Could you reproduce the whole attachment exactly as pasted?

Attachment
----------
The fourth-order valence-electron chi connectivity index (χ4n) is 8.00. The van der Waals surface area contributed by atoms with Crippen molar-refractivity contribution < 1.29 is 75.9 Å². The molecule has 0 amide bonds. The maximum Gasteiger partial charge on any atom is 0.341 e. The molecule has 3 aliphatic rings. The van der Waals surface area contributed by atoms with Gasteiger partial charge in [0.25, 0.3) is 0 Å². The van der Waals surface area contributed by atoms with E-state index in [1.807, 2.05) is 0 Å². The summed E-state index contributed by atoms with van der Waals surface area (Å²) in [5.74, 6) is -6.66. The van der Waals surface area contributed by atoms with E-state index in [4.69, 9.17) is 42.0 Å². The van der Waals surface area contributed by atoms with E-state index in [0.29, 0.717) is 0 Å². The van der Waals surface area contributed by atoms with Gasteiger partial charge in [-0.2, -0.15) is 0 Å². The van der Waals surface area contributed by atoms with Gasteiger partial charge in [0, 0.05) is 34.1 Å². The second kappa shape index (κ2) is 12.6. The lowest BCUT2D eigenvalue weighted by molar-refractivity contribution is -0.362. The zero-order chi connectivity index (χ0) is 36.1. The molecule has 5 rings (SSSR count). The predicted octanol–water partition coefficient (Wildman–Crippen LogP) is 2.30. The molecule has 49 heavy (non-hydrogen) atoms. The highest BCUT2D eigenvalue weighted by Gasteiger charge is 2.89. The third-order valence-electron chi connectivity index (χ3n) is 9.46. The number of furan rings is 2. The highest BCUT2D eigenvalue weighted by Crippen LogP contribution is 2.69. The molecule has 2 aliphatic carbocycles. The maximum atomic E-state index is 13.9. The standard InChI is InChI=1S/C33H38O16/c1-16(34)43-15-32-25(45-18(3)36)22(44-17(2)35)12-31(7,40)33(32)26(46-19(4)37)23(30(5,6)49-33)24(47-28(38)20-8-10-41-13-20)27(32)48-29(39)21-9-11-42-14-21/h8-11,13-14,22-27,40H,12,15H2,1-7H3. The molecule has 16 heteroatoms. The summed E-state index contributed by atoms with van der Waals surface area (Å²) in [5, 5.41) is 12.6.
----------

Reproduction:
The fourth-order valence-electron chi connectivity index (χ4n) is 8.00. The van der Waals surface area contributed by atoms with Crippen molar-refractivity contribution < 1.29 is 75.9 Å². The molecule has 0 amide bonds. The maximum Gasteiger partial charge on any atom is 0.341 e. The molecule has 3 aliphatic rings. The van der Waals surface area contributed by atoms with Gasteiger partial charge in [0.25, 0.3) is 0 Å². The van der Waals surface area contributed by atoms with E-state index in [1.807, 2.05) is 0 Å². The summed E-state index contributed by atoms with van der Waals surface area (Å²) in [5.74, 6) is -6.66. The van der Waals surface area contributed by atoms with E-state index in [4.69, 9.17) is 42.0 Å². The van der Waals surface area contributed by atoms with E-state index in [0.29, 0.717) is 0 Å². The van der Waals surface area contributed by atoms with Gasteiger partial charge in [-0.2, -0.15) is 0 Å². The van der Waals surface area contributed by atoms with Gasteiger partial charge in [0, 0.05) is 34.1 Å². The second kappa shape index (κ2) is 12.6. The lowest BCUT2D eigenvalue weighted by molar-refractivity contribution is -0.362. The zero-order chi connectivity index (χ0) is 36.1. The molecule has 5 rings (SSSR count). The predicted octanol–water partition coefficient (Wildman–Crippen LogP) is 2.30. The molecule has 49 heavy (non-hydrogen) atoms. The highest BCUT2D eigenvalue weighted by Gasteiger charge is 2.89. The third-order valence-electron chi connectivity index (χ3n) is 9.46. The number of furan rings is 2. The highest BCUT2D eigenvalue weighted by Crippen LogP contribution is 2.69. The molecule has 2 aliphatic carbocycles. The maximum atomic E-state index is 13.9. The standard InChI is InChI=1S/C33H38O16/c1-16(34)43-15-32-25(45-18(3)36)22(44-17(2)35)12-31(7,40)33(32)26(46-19(4)37)23(30(5,6)49-33)24(47-28(38)20-8-10-41-13-20)27(32)48-29(39)21-9-11-42-14-21/h8-11,13-14,22-27,40H,12,15H2,1-7H3. The molecule has 16 heteroatoms. The summed E-state index contributed by atoms with van der Waals surface area (Å²) in [5, 5.41) is 12.6.